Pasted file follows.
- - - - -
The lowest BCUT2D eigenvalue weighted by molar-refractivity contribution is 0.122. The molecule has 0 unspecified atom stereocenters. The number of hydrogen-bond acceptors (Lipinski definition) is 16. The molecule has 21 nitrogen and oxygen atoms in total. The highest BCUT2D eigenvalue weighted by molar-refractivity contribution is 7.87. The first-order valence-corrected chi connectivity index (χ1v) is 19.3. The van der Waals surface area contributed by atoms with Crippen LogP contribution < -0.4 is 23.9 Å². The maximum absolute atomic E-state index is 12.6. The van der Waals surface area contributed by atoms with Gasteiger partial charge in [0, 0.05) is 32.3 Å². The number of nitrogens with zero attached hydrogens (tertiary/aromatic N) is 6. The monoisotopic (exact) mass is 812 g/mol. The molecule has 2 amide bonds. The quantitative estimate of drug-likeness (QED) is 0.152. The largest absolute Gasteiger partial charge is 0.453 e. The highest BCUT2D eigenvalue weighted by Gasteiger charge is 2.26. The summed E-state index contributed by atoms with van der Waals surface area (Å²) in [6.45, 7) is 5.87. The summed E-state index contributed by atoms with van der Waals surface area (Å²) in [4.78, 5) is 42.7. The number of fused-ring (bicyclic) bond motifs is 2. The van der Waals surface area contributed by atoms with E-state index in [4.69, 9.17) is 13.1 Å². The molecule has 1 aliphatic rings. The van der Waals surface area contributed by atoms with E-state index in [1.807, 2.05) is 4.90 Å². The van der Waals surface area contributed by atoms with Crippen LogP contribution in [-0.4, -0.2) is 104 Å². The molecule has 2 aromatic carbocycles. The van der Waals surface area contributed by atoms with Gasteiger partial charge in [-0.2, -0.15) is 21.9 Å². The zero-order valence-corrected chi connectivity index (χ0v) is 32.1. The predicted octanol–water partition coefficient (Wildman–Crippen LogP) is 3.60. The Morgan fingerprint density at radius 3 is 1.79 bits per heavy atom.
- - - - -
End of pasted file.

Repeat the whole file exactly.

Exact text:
The lowest BCUT2D eigenvalue weighted by molar-refractivity contribution is 0.122. The molecule has 0 unspecified atom stereocenters. The number of hydrogen-bond acceptors (Lipinski definition) is 16. The molecule has 21 nitrogen and oxygen atoms in total. The highest BCUT2D eigenvalue weighted by molar-refractivity contribution is 7.87. The first-order valence-corrected chi connectivity index (χ1v) is 19.3. The van der Waals surface area contributed by atoms with Crippen LogP contribution < -0.4 is 23.9 Å². The maximum absolute atomic E-state index is 12.6. The van der Waals surface area contributed by atoms with Gasteiger partial charge in [0, 0.05) is 32.3 Å². The number of nitrogens with zero attached hydrogens (tertiary/aromatic N) is 6. The monoisotopic (exact) mass is 812 g/mol. The molecule has 2 amide bonds. The quantitative estimate of drug-likeness (QED) is 0.152. The largest absolute Gasteiger partial charge is 0.453 e. The highest BCUT2D eigenvalue weighted by Gasteiger charge is 2.26. The summed E-state index contributed by atoms with van der Waals surface area (Å²) in [6.45, 7) is 5.87. The summed E-state index contributed by atoms with van der Waals surface area (Å²) in [4.78, 5) is 42.7. The number of fused-ring (bicyclic) bond motifs is 2. The van der Waals surface area contributed by atoms with E-state index in [4.69, 9.17) is 13.1 Å². The molecule has 1 aliphatic rings. The van der Waals surface area contributed by atoms with E-state index in [1.807, 2.05) is 4.90 Å². The van der Waals surface area contributed by atoms with Crippen LogP contribution in [-0.4, -0.2) is 104 Å². The molecule has 2 aromatic carbocycles. The van der Waals surface area contributed by atoms with Gasteiger partial charge in [-0.2, -0.15) is 21.9 Å². The zero-order valence-corrected chi connectivity index (χ0v) is 32.1. The predicted octanol–water partition coefficient (Wildman–Crippen LogP) is 3.60. The Morgan fingerprint density at radius 3 is 1.79 bits per heavy atom.